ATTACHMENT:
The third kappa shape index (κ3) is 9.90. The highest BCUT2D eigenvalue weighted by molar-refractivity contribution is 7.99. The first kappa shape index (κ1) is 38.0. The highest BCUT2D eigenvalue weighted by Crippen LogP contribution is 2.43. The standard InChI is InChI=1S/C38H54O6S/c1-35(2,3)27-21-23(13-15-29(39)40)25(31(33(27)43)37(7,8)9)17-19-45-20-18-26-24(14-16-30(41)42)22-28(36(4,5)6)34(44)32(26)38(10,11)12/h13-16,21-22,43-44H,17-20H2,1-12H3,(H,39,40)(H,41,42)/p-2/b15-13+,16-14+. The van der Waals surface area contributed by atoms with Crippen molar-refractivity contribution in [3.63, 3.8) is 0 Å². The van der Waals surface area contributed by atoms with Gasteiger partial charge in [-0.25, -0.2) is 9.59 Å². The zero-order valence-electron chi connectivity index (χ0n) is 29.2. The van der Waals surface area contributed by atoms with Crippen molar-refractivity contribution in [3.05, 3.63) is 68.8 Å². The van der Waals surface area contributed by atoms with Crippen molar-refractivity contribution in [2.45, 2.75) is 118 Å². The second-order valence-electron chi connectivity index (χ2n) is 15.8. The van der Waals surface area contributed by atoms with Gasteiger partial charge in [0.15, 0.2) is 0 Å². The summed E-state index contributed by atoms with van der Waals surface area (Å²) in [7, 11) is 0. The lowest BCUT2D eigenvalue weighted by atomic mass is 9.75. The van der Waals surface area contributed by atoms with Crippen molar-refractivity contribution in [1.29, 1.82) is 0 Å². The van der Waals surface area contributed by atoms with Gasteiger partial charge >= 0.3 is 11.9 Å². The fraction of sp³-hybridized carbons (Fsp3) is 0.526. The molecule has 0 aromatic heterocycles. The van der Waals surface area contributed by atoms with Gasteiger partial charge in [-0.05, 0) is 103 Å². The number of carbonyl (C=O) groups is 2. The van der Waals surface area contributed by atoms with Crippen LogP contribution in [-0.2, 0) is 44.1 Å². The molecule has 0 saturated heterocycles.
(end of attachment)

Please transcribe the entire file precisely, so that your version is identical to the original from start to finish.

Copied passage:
The third kappa shape index (κ3) is 9.90. The highest BCUT2D eigenvalue weighted by molar-refractivity contribution is 7.99. The first kappa shape index (κ1) is 38.0. The highest BCUT2D eigenvalue weighted by Crippen LogP contribution is 2.43. The standard InChI is InChI=1S/C38H54O6S/c1-35(2,3)27-21-23(13-15-29(39)40)25(31(33(27)43)37(7,8)9)17-19-45-20-18-26-24(14-16-30(41)42)22-28(36(4,5)6)34(44)32(26)38(10,11)12/h13-16,21-22,43-44H,17-20H2,1-12H3,(H,39,40)(H,41,42)/p-2/b15-13+,16-14+. The van der Waals surface area contributed by atoms with Crippen molar-refractivity contribution in [3.63, 3.8) is 0 Å². The van der Waals surface area contributed by atoms with Gasteiger partial charge in [-0.25, -0.2) is 9.59 Å². The zero-order valence-electron chi connectivity index (χ0n) is 29.2. The van der Waals surface area contributed by atoms with Crippen molar-refractivity contribution in [3.05, 3.63) is 68.8 Å². The van der Waals surface area contributed by atoms with Crippen molar-refractivity contribution in [2.45, 2.75) is 118 Å². The second-order valence-electron chi connectivity index (χ2n) is 15.8. The van der Waals surface area contributed by atoms with Gasteiger partial charge in [0.15, 0.2) is 0 Å². The summed E-state index contributed by atoms with van der Waals surface area (Å²) in [7, 11) is 0. The lowest BCUT2D eigenvalue weighted by atomic mass is 9.75. The van der Waals surface area contributed by atoms with Crippen molar-refractivity contribution in [1.29, 1.82) is 0 Å². The van der Waals surface area contributed by atoms with Gasteiger partial charge >= 0.3 is 11.9 Å². The fraction of sp³-hybridized carbons (Fsp3) is 0.526. The molecule has 0 aromatic heterocycles. The van der Waals surface area contributed by atoms with Gasteiger partial charge in [-0.05, 0) is 103 Å². The number of carbonyl (C=O) groups is 2. The van der Waals surface area contributed by atoms with Crippen LogP contribution in [-0.2, 0) is 44.1 Å². The molecule has 0 saturated heterocycles.